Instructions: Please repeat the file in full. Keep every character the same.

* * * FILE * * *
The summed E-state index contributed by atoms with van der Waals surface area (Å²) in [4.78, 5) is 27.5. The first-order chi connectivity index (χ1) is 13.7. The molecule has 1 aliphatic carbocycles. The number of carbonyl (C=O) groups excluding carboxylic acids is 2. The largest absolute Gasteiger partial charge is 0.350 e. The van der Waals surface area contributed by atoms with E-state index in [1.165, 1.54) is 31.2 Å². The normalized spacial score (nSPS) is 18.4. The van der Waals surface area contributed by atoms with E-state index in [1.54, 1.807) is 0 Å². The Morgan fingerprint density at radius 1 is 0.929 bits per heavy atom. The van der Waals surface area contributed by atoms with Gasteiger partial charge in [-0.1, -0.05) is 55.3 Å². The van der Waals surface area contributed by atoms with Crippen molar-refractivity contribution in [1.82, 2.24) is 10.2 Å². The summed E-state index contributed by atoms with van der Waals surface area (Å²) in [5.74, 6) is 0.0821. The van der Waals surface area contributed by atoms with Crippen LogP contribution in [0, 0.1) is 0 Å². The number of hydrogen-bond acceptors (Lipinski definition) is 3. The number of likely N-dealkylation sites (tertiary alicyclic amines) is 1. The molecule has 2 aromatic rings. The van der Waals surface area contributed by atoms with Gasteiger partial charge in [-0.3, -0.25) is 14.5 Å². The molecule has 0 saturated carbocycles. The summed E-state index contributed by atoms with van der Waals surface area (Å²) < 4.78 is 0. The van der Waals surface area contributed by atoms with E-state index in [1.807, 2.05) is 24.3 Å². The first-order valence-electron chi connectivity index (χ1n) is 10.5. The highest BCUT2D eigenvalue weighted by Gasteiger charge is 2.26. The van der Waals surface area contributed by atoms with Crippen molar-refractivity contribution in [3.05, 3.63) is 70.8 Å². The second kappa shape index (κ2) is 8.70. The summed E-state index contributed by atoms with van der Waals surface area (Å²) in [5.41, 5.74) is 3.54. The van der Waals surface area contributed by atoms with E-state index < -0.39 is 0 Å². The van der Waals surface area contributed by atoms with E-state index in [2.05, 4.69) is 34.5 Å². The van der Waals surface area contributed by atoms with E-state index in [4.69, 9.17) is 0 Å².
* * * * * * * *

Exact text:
The summed E-state index contributed by atoms with van der Waals surface area (Å²) in [4.78, 5) is 27.5. The first-order chi connectivity index (χ1) is 13.7. The molecule has 1 aliphatic carbocycles. The number of carbonyl (C=O) groups excluding carboxylic acids is 2. The largest absolute Gasteiger partial charge is 0.350 e. The van der Waals surface area contributed by atoms with E-state index in [1.165, 1.54) is 31.2 Å². The normalized spacial score (nSPS) is 18.4. The van der Waals surface area contributed by atoms with E-state index in [1.54, 1.807) is 0 Å². The Morgan fingerprint density at radius 1 is 0.929 bits per heavy atom. The van der Waals surface area contributed by atoms with Gasteiger partial charge in [-0.1, -0.05) is 55.3 Å². The van der Waals surface area contributed by atoms with Crippen molar-refractivity contribution in [1.82, 2.24) is 10.2 Å². The summed E-state index contributed by atoms with van der Waals surface area (Å²) in [5.74, 6) is 0.0821. The van der Waals surface area contributed by atoms with Crippen LogP contribution in [0, 0.1) is 0 Å². The number of hydrogen-bond acceptors (Lipinski definition) is 3. The number of likely N-dealkylation sites (tertiary alicyclic amines) is 1. The molecule has 2 aromatic rings. The van der Waals surface area contributed by atoms with Gasteiger partial charge in [-0.3, -0.25) is 14.5 Å². The molecule has 0 saturated carbocycles. The summed E-state index contributed by atoms with van der Waals surface area (Å²) < 4.78 is 0. The van der Waals surface area contributed by atoms with E-state index in [1.807, 2.05) is 24.3 Å². The first-order valence-electron chi connectivity index (χ1n) is 10.5. The highest BCUT2D eigenvalue weighted by Gasteiger charge is 2.26. The van der Waals surface area contributed by atoms with Crippen molar-refractivity contribution in [3.05, 3.63) is 70.8 Å². The second kappa shape index (κ2) is 8.70. The summed E-state index contributed by atoms with van der Waals surface area (Å²) in [5.41, 5.74) is 3.54. The van der Waals surface area contributed by atoms with E-state index < -0.39 is 0 Å². The van der Waals surface area contributed by atoms with E-state index in [2.05, 4.69) is 34.5 Å². The van der Waals surface area contributed by atoms with E-state index in [4.69, 9.17) is 0 Å².